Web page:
Schumer, Gillibrand Announce Town Of Keene To Receive More Than $3.4 Million In FEMA Funds To Upgrade Flood-Prone Bridge Over East Branch Ausable River
Town of Keene in Essex County to Use Funds to Upgrade Bridge to Maintain Vital Transit Link During Emergencies, Enhance Resiliency & Protect Area from Future Flooding
Today, U.S. Senators Charles E. Schumer and Kirsten Gillibrand announced $3,472,000 in federal funding for the Town of Keene in Essex County to upgrade and scour the flood-prone bridge over the East Branch Ausable River on Route 73. These funds, which are being awarded as part of the Federal Emergency Management Agency’s (FEMA) Hazard Mitigation Grant Program (HMGP) will cover 100 percent of the cost for the project. The funds will allow the county to improve the Route 73 bridge over the Ausable River to ensure it is protected against future threats from flooding.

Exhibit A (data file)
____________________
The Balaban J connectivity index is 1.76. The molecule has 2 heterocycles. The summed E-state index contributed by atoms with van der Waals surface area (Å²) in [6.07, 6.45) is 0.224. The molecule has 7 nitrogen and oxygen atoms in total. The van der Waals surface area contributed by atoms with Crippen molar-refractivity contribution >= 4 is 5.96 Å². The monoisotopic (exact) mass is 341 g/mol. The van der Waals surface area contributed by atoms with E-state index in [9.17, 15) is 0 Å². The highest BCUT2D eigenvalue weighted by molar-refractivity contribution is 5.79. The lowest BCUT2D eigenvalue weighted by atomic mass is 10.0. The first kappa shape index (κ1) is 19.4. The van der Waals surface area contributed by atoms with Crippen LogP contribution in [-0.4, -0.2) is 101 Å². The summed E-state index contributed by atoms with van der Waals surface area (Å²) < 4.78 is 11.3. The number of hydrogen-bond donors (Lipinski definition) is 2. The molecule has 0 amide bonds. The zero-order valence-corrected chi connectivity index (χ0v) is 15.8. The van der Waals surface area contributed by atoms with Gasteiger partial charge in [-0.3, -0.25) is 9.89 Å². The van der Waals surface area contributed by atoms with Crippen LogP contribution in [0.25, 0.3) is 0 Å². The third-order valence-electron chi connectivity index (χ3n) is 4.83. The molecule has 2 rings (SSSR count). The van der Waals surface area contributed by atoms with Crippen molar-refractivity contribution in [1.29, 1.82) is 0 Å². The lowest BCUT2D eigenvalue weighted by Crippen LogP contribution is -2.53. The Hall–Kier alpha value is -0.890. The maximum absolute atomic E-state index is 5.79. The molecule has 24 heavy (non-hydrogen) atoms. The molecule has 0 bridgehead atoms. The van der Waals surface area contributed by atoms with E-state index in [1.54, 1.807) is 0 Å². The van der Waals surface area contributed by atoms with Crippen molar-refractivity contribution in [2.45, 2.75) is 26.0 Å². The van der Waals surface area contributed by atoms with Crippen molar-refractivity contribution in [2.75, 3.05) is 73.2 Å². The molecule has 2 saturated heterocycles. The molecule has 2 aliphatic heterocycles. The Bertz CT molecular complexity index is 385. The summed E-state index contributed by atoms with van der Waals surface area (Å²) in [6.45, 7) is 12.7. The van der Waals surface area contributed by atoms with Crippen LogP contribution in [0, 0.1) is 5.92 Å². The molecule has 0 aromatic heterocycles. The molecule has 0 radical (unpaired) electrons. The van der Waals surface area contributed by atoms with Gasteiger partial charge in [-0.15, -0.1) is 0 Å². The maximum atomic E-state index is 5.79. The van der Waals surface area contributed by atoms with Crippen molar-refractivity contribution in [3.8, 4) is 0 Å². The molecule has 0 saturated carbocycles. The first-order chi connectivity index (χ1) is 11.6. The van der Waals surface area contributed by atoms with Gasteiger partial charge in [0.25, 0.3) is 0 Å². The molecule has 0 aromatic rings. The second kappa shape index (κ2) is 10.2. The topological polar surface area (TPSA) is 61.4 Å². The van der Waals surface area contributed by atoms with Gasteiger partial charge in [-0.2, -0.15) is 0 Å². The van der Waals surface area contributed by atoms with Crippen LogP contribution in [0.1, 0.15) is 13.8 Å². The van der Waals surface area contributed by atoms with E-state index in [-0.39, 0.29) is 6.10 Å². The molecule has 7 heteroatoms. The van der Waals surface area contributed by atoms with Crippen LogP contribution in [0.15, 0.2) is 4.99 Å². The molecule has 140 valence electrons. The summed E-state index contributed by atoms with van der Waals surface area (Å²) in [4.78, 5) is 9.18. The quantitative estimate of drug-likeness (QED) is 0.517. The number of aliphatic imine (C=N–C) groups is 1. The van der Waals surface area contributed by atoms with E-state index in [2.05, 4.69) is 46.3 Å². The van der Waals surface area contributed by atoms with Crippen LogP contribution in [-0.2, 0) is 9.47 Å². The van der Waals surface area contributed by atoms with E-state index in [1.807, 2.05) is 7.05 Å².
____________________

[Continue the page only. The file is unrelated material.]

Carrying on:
“It is not enough to simply rebuild and repair; we must also prepare ourselves for the next storm and the next potential flood. That’s exactly what this federal grant will do, helping to lower the risk of flood damage to this key bridge on Route 73,” said Senator Schumer. “These much-needed federal funds will help Essex County and the Town of Keene to scour this flood-prone bridge and upgrade surrounding structures to be more resilient in the face of future storms.”
“New York families and businesses need access to safe, reliable transportation infrastructure,” said Senator Gillibrand. “This investment will help Essex County and the Town of Keene strengthen the bridge over East Branch Ausable River and help protect the bridge in the event of future flooding.”
The federal disaster law of FEMA's Hazard Mitigation Grant Program written under Section 404 of the Stafford Act states that supplements will be given to allow states and localities to implement long-term resiliency measures after a major disaster. These grants protect the lives of residents and valued properties that may be harmed by natural disasters. Infrastructure protective measures are necessary to ensure our towns and cities can recover and maintain functionality after a disaster.
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